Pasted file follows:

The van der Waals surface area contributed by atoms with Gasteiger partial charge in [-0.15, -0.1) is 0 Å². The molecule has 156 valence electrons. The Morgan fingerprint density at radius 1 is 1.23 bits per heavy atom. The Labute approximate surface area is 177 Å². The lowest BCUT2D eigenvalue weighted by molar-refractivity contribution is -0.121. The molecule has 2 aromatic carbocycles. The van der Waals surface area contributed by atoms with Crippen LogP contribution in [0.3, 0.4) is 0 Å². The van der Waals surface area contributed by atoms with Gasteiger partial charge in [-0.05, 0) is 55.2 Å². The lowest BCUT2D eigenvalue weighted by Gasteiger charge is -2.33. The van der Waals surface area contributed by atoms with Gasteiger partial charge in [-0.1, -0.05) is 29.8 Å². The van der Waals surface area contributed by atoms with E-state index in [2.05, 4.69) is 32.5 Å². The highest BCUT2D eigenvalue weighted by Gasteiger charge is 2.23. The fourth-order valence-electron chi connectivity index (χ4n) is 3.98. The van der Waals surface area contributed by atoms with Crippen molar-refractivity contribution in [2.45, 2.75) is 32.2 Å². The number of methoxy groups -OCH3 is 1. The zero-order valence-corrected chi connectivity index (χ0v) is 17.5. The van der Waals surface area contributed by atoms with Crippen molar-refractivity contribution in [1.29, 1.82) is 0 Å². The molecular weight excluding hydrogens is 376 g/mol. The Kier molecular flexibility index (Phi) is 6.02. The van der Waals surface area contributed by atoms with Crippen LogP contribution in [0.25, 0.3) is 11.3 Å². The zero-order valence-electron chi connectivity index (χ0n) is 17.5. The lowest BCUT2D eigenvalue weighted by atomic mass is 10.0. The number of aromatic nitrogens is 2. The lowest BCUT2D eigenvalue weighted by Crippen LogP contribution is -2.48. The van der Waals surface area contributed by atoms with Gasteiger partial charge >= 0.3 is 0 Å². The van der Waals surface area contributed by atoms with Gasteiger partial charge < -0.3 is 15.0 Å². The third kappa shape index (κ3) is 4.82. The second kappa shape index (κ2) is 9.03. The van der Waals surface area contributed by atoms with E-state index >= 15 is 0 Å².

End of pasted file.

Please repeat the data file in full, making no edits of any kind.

The van der Waals surface area contributed by atoms with Gasteiger partial charge in [-0.15, -0.1) is 0 Å². The molecule has 156 valence electrons. The Morgan fingerprint density at radius 1 is 1.23 bits per heavy atom. The Labute approximate surface area is 177 Å². The lowest BCUT2D eigenvalue weighted by molar-refractivity contribution is -0.121. The molecule has 2 aromatic carbocycles. The van der Waals surface area contributed by atoms with Crippen LogP contribution in [0.3, 0.4) is 0 Å². The van der Waals surface area contributed by atoms with Gasteiger partial charge in [-0.05, 0) is 55.2 Å². The lowest BCUT2D eigenvalue weighted by Gasteiger charge is -2.33. The van der Waals surface area contributed by atoms with Gasteiger partial charge in [-0.1, -0.05) is 29.8 Å². The van der Waals surface area contributed by atoms with E-state index in [2.05, 4.69) is 32.5 Å². The highest BCUT2D eigenvalue weighted by Gasteiger charge is 2.23. The fourth-order valence-electron chi connectivity index (χ4n) is 3.98. The van der Waals surface area contributed by atoms with Crippen molar-refractivity contribution in [2.45, 2.75) is 32.2 Å². The number of methoxy groups -OCH3 is 1. The zero-order valence-corrected chi connectivity index (χ0v) is 17.5. The van der Waals surface area contributed by atoms with Crippen molar-refractivity contribution in [1.29, 1.82) is 0 Å². The molecular weight excluding hydrogens is 376 g/mol. The Kier molecular flexibility index (Phi) is 6.02. The van der Waals surface area contributed by atoms with Crippen LogP contribution in [0.25, 0.3) is 11.3 Å². The zero-order valence-electron chi connectivity index (χ0n) is 17.5. The lowest BCUT2D eigenvalue weighted by atomic mass is 10.0. The number of aromatic nitrogens is 2. The lowest BCUT2D eigenvalue weighted by Crippen LogP contribution is -2.48. The van der Waals surface area contributed by atoms with Gasteiger partial charge >= 0.3 is 0 Å². The van der Waals surface area contributed by atoms with Gasteiger partial charge < -0.3 is 15.0 Å². The third kappa shape index (κ3) is 4.82. The second kappa shape index (κ2) is 9.03. The van der Waals surface area contributed by atoms with E-state index >= 15 is 0 Å².